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Medical staff at Nyankunde Hospital in the Democratic Republic of the Congo fight to save lives, aided by medical equipment provided by Samaritan’s Purse.

Breathing New Life

A gift of medical equipment from Samaritan’s Purse helps save a child’s life in Africa.

As a general surgeon for the past 10 years in the Democratic Republic of the Congo, Dr. Warren Cooper has performed operations of every description and complexity. That includes everything from repairing broken bones to craniotomies. However, one of the more difficult procedures he has undertaken at Nyankunde Hospital involves the removal of foreign objects that are swallowed and become trapped in a person’s airway.

Nyankunde Hospital serves a critical need for the people of the Democratic Republic of the Congo.

Nyankunde Hospital serves a critical need for the people of the Democratic Republic of the Congo.

The problem is especially common among young children, who naturally like to place objects in their mouths. The wrong size object can pass through the vocal cords and lodge in the trachea.

“It is a scary situation, and if not handled appropriately, the child can die,” said Dr. Cooper. “It is always a stressful nightmare. Many times I am forced to make a cut on the trachea and blindly try to fish out the object.”

The challenge is magnified at under-resourced mission hospitals, where instruments that would be considered standard equipment in the Western world are not available. Samaritan’s Purse maintains a medical supplies warehouse from which we ship procured or donated supplies to dozens of our partner mission hospitals around the world.

The Difference of the Right Tool

This year during a visit to Samaritan’s Purse, Cooper discussed some of the equipment needs of Nyankunde Hospital. A rigid pediatric bronchoscope was one of those tools.

Within two weeks of his return to the Democratic Republic of the Congo, the physician faced a critical situation in which the bronchoscope was needed. A 4-year-old boy had been admitted into the hospital. Deeply concerned, his family explained that the child, named Baraka, had been walking home a few days ago when he started to cough and choke. They first brought him to a hospital near their community. Unable to diagnose what was wrong, the facility transferred him to Nyankunde.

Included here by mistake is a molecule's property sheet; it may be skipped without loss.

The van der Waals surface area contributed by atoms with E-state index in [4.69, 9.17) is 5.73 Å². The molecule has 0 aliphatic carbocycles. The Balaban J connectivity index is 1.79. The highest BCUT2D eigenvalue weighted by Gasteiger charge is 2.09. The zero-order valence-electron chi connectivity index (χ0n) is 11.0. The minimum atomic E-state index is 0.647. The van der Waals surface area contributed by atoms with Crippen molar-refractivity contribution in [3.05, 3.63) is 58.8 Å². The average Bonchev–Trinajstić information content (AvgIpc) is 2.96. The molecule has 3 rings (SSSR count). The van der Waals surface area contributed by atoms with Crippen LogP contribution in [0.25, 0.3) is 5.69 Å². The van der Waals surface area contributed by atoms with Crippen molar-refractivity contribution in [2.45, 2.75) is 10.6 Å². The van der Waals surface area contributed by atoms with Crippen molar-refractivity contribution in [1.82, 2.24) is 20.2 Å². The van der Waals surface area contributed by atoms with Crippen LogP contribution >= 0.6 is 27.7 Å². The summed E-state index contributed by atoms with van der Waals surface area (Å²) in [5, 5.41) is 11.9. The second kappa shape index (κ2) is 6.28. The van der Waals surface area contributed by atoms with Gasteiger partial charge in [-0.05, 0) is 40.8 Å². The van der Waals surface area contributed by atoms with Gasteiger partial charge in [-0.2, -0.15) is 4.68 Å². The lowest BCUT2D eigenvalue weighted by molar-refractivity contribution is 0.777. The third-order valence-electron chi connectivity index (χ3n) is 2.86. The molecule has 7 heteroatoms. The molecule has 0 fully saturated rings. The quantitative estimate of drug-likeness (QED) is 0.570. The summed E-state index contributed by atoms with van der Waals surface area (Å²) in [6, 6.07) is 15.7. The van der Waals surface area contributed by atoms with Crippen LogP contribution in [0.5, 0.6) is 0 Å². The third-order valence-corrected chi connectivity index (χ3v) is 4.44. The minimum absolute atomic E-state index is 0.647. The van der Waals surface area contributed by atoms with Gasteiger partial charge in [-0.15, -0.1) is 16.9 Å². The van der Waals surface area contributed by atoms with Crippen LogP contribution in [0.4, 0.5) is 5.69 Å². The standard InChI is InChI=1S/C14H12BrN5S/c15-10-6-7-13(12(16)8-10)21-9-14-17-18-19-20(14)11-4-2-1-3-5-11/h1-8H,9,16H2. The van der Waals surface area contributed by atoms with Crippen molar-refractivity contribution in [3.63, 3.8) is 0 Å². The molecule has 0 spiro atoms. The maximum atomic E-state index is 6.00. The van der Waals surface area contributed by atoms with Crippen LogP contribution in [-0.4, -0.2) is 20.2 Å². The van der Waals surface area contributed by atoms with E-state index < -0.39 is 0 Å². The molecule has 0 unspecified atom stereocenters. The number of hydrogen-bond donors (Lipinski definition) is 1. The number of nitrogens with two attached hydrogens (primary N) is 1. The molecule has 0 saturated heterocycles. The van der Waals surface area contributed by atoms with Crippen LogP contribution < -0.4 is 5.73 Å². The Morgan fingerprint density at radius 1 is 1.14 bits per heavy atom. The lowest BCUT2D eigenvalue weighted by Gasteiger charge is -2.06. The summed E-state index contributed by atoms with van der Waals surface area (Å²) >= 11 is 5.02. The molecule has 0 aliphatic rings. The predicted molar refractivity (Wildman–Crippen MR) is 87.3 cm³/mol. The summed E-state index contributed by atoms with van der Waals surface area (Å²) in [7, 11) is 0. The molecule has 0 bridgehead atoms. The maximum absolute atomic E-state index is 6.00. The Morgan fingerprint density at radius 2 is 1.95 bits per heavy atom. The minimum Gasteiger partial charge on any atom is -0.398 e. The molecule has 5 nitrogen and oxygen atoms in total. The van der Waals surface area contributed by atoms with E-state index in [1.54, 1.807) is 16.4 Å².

By the time Baraka arrived, doctors discovered his left lung was completely blocked. He was struggling to breathe and had a high fever.

The youngster was brought into the operating room and prepared for emergency surgery. Cooper inserted the new bronchoscope down the child’s throat and into his lungs. The camera image revealed a plastic object was lodged tightly in the left bronchus.

Cooper attempted to grab hold of the object with forceps. Each time he touched it, a stream of pus escaped the infected lung.

“Now the only thing to do was to pull the whole apparatus out and hope it would come out. I knew that I might not get a second chance,” Cooper said. “At this moment you pray. It really is a life-and-death situation.”

When he pulled the bronchoscope out, at the end of the grasper was a small plastic plug that looked like a pen cap.

“With the appropriate tool, something impossible was made possible.”

“Everyone in the room breathed a sigh of relief,” recalled Cooper. “With my previous techniques, I know I wouldn’t have gotten it out. Most likely that child would have died. With the appropriate tool, something impossible was made possible.”

God used Dr. Warren Cooper to spare young Baraka’s life.

God used Dr. Warren Cooper to spare young Baraka’s life.

Baraka’s father expressed immense relief too when Cooper showed him the object that had brought his beloved child close to death. They praised God together and thanked Him for the miracle of saving his life.

“I can only say thank you to Samaritan’s Purse and World Medical Mission for the ways they have supported this hospital through equipment and supplies. These gifts help save lives and they make it possible for us to preach the Good News,” Cooper said.

“This bronchoscope will continue to be a testimony of the glory of God.”